Gaming Representation

Gaming Representation

Race, Gender, and Sexuality in Video Games
Edited by Jennifer Malkowski and TreaAndrea M. Russworm
Distribution: World
Publication date: 07/17/2017
Format: paper 336 pages, 27 color illus., 1 table
6 x 9
ISBN: 978-0-253-02647-7
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Recent years have seen an increase in public attention to identity and representation in video games, including journalists and bloggers holding the digital game industry accountable for the discrimination routinely endured by female gamers, queer gamers, and gamers of color. Video game developers are responding to these critiques, but scholarly discussion of representation in games has lagged far behind. Gaming Representation examines portrayals of race, gender, and sexuality in a range of games, from casuals like Diner Dash, to indies like Journey and The Binding of Isaac, to mainstream games from the Grand Theft Auto, BioShock, Spec Ops, The Last of Us, and Max Payne franchises. Arguing that representation and identity function as systems in games that share a stronger connection to code and platforms than it may first appear, the contributors to this volume push gaming scholarship to new levels of inquiry, theorizing, and imagination.

Author Bio

Jennifer Malkowski is Assistant Professor of Film and Media Studies at Smith College. Her research areas include digital media; documentary; race, gender, and sexuality in media; and death and dying. She is the author of Dying in Full Detail: Mortality and Digital Documentary.

TreaAndrea M. Russworm is Associate Professor of English at the University of Massachusetts, Amherst where she teaches classes on digital media, race, and popular culture. She is coeditor of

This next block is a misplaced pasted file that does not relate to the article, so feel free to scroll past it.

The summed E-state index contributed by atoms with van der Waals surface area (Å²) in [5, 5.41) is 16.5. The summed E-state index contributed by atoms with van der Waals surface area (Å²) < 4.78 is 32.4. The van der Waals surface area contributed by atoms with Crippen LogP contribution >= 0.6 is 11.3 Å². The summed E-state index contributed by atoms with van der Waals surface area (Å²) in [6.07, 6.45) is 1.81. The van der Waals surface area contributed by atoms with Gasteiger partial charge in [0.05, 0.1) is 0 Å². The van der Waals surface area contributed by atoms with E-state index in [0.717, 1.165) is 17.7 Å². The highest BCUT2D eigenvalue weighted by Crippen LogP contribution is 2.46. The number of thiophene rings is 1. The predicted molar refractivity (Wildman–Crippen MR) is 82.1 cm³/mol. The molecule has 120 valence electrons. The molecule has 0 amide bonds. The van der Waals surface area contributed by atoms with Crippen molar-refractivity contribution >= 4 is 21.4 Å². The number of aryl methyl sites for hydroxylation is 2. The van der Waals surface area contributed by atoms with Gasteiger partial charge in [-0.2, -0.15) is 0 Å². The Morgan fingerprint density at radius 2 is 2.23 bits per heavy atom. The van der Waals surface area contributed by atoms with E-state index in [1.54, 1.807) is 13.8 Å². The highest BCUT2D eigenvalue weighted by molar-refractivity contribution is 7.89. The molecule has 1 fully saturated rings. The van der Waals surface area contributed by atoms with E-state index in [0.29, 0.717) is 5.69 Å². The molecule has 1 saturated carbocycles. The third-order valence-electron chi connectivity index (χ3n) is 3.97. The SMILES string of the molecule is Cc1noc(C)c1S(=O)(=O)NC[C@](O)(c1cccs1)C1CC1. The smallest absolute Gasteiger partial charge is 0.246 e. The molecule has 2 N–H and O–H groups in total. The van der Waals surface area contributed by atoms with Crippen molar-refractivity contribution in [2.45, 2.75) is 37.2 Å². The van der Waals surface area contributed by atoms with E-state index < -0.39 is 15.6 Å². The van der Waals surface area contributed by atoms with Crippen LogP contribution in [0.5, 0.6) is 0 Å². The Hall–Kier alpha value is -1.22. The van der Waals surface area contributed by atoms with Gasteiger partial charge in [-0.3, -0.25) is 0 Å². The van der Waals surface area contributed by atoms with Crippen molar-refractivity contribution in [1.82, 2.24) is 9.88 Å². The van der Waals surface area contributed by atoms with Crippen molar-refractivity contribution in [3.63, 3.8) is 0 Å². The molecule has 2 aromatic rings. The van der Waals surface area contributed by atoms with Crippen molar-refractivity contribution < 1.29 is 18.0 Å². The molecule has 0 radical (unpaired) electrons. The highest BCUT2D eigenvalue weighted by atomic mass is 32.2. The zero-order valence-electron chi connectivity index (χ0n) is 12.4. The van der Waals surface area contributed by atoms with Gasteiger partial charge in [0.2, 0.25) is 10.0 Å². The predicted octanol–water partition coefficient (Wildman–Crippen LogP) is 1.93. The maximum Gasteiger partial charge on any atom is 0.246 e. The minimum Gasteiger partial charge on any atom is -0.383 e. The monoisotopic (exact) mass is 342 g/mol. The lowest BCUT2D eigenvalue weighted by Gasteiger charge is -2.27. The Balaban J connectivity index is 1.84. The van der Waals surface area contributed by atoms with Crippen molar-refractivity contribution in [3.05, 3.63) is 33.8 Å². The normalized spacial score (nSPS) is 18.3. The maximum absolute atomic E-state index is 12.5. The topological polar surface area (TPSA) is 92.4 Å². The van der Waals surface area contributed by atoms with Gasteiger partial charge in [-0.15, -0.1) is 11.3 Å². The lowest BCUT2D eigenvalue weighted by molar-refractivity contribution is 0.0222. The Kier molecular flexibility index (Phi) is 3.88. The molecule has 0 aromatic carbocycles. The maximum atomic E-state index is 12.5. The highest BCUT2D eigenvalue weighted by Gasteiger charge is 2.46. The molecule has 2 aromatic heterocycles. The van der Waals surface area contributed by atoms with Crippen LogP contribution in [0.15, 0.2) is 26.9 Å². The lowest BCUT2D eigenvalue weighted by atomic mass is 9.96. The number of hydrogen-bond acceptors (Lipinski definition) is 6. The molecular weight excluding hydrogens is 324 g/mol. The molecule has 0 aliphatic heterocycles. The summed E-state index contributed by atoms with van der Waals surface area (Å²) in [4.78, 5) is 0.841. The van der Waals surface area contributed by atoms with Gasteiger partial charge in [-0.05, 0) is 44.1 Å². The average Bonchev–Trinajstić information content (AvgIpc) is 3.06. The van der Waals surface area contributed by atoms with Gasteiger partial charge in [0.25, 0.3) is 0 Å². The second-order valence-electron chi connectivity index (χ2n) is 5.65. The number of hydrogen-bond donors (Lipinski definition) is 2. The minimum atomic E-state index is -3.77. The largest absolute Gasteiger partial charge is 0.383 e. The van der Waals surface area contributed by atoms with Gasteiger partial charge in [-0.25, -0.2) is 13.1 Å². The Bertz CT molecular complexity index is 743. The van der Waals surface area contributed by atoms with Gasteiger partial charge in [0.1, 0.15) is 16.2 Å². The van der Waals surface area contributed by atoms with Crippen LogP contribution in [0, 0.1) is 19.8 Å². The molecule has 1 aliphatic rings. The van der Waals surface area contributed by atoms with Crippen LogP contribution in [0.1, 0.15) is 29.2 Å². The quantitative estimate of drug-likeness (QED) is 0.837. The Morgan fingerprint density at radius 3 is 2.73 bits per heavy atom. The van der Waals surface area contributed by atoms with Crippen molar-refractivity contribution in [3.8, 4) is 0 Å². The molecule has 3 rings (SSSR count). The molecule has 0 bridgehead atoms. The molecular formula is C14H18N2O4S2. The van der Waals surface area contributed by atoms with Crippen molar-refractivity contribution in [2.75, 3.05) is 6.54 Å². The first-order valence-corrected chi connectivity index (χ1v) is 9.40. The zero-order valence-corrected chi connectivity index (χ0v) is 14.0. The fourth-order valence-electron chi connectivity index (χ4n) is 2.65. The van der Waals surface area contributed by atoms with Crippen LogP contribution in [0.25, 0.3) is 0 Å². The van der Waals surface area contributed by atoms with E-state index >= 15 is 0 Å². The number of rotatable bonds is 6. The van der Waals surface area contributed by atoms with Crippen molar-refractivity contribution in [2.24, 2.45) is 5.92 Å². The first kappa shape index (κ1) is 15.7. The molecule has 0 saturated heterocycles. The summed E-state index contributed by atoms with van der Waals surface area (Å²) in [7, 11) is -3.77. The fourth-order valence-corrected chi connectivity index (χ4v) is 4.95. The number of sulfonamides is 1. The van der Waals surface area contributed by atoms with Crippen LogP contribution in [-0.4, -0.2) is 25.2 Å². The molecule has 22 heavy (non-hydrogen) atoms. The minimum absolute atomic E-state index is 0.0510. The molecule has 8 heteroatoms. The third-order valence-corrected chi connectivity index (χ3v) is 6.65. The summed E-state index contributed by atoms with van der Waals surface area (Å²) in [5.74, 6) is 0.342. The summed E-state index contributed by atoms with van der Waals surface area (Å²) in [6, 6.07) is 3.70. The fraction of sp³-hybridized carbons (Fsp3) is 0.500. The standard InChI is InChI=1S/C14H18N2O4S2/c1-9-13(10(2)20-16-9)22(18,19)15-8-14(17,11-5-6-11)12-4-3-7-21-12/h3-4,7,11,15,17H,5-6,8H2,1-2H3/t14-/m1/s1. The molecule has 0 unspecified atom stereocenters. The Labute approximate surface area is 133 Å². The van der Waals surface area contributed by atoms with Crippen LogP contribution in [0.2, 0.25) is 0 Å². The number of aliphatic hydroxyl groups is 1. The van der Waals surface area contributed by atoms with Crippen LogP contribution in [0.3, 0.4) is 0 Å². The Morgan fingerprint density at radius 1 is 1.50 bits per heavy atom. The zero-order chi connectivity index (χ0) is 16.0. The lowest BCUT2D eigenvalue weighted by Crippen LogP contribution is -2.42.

From Madea to Media Mogul: Theorizing Tyler Perry and author of Blackness is Burning: Civil Rights, Popular Culture, and the Problem of Recognition.

Reviews

"...an important contribution to scholarship in the field of game studies." —Mia Consalvo, author of Players and their Pets: Gaming Communities from Beta to Sunset

"...a new benchmark for the critical engagement of race, gender and sexuality in the study of video games and virtual representation." —Alan Brookey, editor of Playing to Win: Sports, Video Games, and the Culture of Play

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Table of Contents

Foreword / Anna Everett
Acknowledgments
Introduction: “Identity, Representation, and Video Game Studies Beyond the Politics of the Image” / Jennifer Malkowski and TreaAndrea M. Russworm

Part 1: Gender / Bodies / Spaces
1. “I Turned Out to Be Such a Damsel in Distress”: Noir Games and the Unrealized Femme Fatale / Jennifer Malkowski
2. No Time to Dream: Killing Time, Casual Games, and Gender / Braxton Soderman
3. “Aw Fuck, I Got a Bitch on My Team!”: Women and the Exclusionary Cultures of the Computer Game Complex / Carly A. Kocurek and Jennifer deWinter
4. Attention Whores and Ugly Nerds: Gender and Cosplay at the Game Con / Nina Huntemann
5. Machinima Parodies: Appropriating Video Games to Criticize Gender Norms / Gabrielle Trépanier-Jobin

Part 2: Race / Identity / Nation
6. Dystopian Blackness and the Limits of Racial Empathy in
The Walking Dead and The Last of Us / TreaAndrea M. Russworm
7.
Journey into the Techno-Primitive Desert / Irene Chien
8. The Rubble and the Ruin: Race, Gender, and Sites of Inglorious Conflict in
Spec Ops: The Line / Soraya Murray
9. Representing Race and Disability:
Grand Theft Auto: San Andreas as a Whole Text / Rachael Hutchinson
10. Entering the Picture: Digital Portraiture and the Aesthetics of Video Game Representation / Lisa Patti

Part 3: Play / Queer / Games
11. Playing to Lose: The Queer Art of Failing at Video Games / Bonnie Ruberg
12. Romancing an Empire, Becoming Isaac: The Queer Possibilities of
Jade Empire and The Binding of Isaac / Jordan Wood
13. A Game Chooses, a Player Obeys:
BioShock, Posthumanism, and the Limits of Queerness / Edmond Y. Chang
Afterword: Racism, Sexism, and Gaming’s Cruel Optimism / Lisa Nakamura
Index